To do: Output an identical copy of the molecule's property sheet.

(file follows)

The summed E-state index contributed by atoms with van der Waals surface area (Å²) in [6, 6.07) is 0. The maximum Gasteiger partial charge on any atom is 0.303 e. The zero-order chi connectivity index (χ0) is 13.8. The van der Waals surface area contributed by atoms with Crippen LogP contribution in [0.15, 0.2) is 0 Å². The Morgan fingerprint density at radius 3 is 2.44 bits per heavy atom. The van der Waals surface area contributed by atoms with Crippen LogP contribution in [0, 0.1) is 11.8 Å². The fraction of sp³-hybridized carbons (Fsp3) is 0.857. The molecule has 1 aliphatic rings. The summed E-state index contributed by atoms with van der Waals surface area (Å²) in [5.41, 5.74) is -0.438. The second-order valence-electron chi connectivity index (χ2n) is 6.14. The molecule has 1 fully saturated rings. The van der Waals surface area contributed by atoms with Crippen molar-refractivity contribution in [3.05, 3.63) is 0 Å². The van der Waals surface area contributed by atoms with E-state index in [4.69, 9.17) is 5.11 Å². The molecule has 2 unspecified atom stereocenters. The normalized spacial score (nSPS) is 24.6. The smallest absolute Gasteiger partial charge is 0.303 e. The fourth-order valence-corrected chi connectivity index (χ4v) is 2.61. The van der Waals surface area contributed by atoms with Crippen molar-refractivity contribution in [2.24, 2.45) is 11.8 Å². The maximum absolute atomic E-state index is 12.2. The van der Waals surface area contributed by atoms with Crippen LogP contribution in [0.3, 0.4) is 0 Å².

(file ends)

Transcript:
The summed E-state index contributed by atoms with van der Waals surface area (Å²) in [6, 6.07) is 0. The maximum Gasteiger partial charge on any atom is 0.303 e. The zero-order chi connectivity index (χ0) is 13.8. The van der Waals surface area contributed by atoms with Crippen LogP contribution in [0.15, 0.2) is 0 Å². The Morgan fingerprint density at radius 3 is 2.44 bits per heavy atom. The van der Waals surface area contributed by atoms with Crippen LogP contribution in [0, 0.1) is 11.8 Å². The fraction of sp³-hybridized carbons (Fsp3) is 0.857. The molecule has 1 aliphatic rings. The summed E-state index contributed by atoms with van der Waals surface area (Å²) in [5.41, 5.74) is -0.438. The second-order valence-electron chi connectivity index (χ2n) is 6.14. The molecule has 1 fully saturated rings. The van der Waals surface area contributed by atoms with Crippen molar-refractivity contribution in [3.05, 3.63) is 0 Å². The van der Waals surface area contributed by atoms with E-state index in [4.69, 9.17) is 5.11 Å². The molecule has 2 unspecified atom stereocenters. The normalized spacial score (nSPS) is 24.6. The smallest absolute Gasteiger partial charge is 0.303 e. The fourth-order valence-corrected chi connectivity index (χ4v) is 2.61. The van der Waals surface area contributed by atoms with Crippen molar-refractivity contribution in [2.24, 2.45) is 11.8 Å². The maximum absolute atomic E-state index is 12.2. The van der Waals surface area contributed by atoms with Crippen LogP contribution in [0.3, 0.4) is 0 Å².